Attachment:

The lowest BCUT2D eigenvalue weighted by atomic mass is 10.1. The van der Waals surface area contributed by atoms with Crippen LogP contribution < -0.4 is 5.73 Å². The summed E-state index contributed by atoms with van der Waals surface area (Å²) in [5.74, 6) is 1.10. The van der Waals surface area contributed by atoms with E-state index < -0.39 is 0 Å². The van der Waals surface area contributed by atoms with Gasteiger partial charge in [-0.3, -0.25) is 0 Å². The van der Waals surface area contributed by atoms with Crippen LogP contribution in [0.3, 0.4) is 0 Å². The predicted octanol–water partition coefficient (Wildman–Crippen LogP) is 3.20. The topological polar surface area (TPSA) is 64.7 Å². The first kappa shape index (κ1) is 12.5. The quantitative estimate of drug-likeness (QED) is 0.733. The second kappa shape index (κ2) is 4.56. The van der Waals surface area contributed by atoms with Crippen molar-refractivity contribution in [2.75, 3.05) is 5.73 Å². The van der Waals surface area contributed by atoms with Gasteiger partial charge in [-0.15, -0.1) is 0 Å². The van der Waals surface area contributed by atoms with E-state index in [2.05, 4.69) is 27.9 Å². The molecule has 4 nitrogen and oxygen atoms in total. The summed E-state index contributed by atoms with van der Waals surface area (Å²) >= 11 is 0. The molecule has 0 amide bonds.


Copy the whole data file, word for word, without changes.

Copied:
The lowest BCUT2D eigenvalue weighted by atomic mass is 10.1. The van der Waals surface area contributed by atoms with Crippen LogP contribution < -0.4 is 5.73 Å². The summed E-state index contributed by atoms with van der Waals surface area (Å²) in [5.74, 6) is 1.10. The van der Waals surface area contributed by atoms with E-state index < -0.39 is 0 Å². The van der Waals surface area contributed by atoms with Gasteiger partial charge in [-0.3, -0.25) is 0 Å². The van der Waals surface area contributed by atoms with Crippen LogP contribution in [0.3, 0.4) is 0 Å². The predicted octanol–water partition coefficient (Wildman–Crippen LogP) is 3.20. The topological polar surface area (TPSA) is 64.7 Å². The first kappa shape index (κ1) is 12.5. The quantitative estimate of drug-likeness (QED) is 0.733. The second kappa shape index (κ2) is 4.56. The van der Waals surface area contributed by atoms with Crippen molar-refractivity contribution in [2.75, 3.05) is 5.73 Å². The van der Waals surface area contributed by atoms with Gasteiger partial charge in [-0.15, -0.1) is 0 Å². The van der Waals surface area contributed by atoms with E-state index in [2.05, 4.69) is 27.9 Å². The molecule has 4 nitrogen and oxygen atoms in total. The summed E-state index contributed by atoms with van der Waals surface area (Å²) >= 11 is 0. The molecule has 0 amide bonds.